Mike Rencheck: So, what we've done here at Bruce Power is really look at a community aspect of our life extension program. And what I mean by that, the 2008, 2009 recession really the recovery had forgotten rural Ontario. We had a lot of vacant buildings in the area. We had a lot of, I'll say, capacity capability that was not used. And consequently, you don't have opportunity in the area, right? The young people tend to go elsewhere. So, we thought, how could we go about changing that? So, since that timeframe, we've had about 63 companies now move into the area. We've had hundreds of thousands of vacant storefronts factories now put back into service, back into use. We've had companies come in now and invest in the area. We see companies now setting up shop in the area.
And that's having a ripple effect throughout. You're seeing new buildings go up, you're seeing new infrastructure get put in place, you're seeing small businesses get created. So it's really building out now the infrastructure of an area where you can leverage it up to the next level. So, when we talk about adding new things, now we have the capabilities here in rural Ontario to add hydrogen production, to add a new pump storage facility. The Ontario pumped hydro facility up towards Milford, if that gets added, that adds additional capacity here. And now we have companies in the area that can participate in. And then including indigenous companies.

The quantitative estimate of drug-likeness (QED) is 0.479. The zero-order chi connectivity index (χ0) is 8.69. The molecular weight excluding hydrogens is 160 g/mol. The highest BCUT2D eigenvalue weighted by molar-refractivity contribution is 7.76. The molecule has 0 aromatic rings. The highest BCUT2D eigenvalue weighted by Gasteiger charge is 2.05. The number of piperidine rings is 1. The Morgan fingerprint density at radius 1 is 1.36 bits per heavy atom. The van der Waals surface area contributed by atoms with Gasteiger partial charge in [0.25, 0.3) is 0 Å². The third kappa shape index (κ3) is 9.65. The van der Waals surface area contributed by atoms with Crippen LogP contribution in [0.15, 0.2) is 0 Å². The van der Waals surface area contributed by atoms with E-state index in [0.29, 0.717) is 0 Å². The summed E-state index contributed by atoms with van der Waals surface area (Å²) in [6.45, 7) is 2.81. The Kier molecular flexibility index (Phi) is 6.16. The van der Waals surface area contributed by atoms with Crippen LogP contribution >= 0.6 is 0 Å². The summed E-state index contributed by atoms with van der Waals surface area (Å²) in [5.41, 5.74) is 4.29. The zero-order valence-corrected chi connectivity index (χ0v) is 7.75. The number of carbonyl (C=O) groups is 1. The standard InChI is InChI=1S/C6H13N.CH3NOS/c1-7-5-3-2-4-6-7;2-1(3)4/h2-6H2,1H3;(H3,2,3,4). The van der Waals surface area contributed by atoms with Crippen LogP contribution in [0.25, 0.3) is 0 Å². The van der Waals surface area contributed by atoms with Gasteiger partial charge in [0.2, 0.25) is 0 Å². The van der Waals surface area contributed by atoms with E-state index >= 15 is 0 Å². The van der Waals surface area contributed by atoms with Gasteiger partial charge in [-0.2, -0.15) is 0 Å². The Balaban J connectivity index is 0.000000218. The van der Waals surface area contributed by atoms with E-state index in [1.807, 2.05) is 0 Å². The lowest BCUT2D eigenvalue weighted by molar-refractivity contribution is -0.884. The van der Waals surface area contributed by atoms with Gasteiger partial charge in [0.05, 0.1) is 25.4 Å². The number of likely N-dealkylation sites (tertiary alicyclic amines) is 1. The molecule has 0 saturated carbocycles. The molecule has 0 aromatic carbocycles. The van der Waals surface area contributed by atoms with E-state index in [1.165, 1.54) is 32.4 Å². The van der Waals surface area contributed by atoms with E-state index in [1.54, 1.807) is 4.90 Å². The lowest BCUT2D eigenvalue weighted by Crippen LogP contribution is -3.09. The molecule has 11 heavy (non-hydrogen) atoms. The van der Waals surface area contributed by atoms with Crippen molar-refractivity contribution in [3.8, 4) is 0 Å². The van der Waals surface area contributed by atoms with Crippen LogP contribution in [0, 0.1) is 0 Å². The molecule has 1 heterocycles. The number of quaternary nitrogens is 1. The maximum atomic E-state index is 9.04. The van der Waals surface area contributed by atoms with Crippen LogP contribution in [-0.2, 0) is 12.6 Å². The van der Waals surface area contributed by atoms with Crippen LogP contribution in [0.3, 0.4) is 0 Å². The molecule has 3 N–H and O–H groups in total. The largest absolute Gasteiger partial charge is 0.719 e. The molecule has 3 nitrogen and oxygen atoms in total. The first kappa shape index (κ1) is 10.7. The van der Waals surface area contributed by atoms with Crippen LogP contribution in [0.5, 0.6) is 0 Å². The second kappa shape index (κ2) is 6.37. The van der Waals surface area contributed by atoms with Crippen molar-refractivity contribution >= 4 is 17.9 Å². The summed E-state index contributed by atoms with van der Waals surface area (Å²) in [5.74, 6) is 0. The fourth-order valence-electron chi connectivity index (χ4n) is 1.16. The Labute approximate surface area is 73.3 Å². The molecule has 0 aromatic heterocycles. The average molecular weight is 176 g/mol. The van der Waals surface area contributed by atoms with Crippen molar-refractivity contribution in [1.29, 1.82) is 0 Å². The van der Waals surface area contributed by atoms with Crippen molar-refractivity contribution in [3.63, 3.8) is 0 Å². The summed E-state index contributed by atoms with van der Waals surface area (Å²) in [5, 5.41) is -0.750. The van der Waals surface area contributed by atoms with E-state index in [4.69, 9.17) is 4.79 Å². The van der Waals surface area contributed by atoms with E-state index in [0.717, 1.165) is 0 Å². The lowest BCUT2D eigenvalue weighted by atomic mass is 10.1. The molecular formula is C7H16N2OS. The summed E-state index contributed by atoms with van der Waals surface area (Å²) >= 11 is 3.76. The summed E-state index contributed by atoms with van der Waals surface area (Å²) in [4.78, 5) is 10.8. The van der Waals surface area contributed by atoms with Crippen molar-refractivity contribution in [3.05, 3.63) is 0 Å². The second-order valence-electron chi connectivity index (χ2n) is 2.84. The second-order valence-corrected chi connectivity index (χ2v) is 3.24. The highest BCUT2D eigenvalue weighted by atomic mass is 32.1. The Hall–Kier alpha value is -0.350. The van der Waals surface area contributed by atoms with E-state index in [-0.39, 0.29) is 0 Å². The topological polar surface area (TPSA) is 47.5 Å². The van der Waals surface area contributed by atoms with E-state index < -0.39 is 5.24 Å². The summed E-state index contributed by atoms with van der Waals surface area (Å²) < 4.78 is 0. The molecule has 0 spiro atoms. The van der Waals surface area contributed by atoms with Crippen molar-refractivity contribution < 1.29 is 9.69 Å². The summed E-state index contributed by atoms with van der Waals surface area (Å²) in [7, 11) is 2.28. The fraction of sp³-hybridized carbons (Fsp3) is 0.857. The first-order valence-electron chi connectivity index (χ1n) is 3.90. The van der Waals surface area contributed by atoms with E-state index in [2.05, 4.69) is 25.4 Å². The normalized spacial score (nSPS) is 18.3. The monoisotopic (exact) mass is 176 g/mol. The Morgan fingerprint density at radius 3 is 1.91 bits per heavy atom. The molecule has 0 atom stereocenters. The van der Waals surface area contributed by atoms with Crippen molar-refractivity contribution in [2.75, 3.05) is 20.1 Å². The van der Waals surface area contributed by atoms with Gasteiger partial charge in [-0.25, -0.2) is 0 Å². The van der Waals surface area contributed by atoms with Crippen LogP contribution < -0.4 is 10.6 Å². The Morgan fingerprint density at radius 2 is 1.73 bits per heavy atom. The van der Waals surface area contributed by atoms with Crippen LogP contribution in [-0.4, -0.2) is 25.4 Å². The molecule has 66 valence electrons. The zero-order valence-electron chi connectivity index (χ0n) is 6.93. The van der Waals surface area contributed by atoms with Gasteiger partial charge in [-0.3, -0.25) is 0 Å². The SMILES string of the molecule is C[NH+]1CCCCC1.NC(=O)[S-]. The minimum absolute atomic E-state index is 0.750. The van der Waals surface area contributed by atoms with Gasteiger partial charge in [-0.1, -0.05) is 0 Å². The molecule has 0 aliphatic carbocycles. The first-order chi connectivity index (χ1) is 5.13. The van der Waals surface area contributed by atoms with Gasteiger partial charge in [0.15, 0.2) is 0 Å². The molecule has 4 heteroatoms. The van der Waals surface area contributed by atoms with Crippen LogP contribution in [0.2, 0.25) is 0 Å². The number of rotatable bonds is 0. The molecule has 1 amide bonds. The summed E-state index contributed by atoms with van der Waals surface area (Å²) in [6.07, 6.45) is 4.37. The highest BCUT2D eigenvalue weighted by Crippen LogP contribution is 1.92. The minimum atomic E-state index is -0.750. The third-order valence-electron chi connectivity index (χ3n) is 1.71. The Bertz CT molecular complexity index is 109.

So, it's a broad net for our community. It moves us further into medical isotopes. Now we can partner with different firms. We've partnered, as an example, with the Saugeen Ojibway Nation. Now they're investors in the Lutetium-177 production, that'll provide a funding stream to the community and with a new production system in place. And now sets the stage for the next production system. You see, we only have that one production system on one reactor. We can put that production system on at least six reactors, maybe all eight, and then multiple systems on a reactor. So our capacity for isotope production is just getting started, and that can spring off other businesses in the area.
The same with the carbon offsets, bringing our agricultural communities in, and others. So, like I said, we're trying to create an ecostructure here with our life extension program, not just to be able to supply clean electricity for Ontario for decades to come but to really create prosperity for Ontarians, opportunities for people, and really advance our work in the medical community and give them opportunities like they've not seen before. A difficult part about isotopes was no one could make them at scale before. We can solve that problem now. And I just think as we look at these opportunities going forward, they're boundless and they're only limited by our own creativity and ability to imagine what it could be.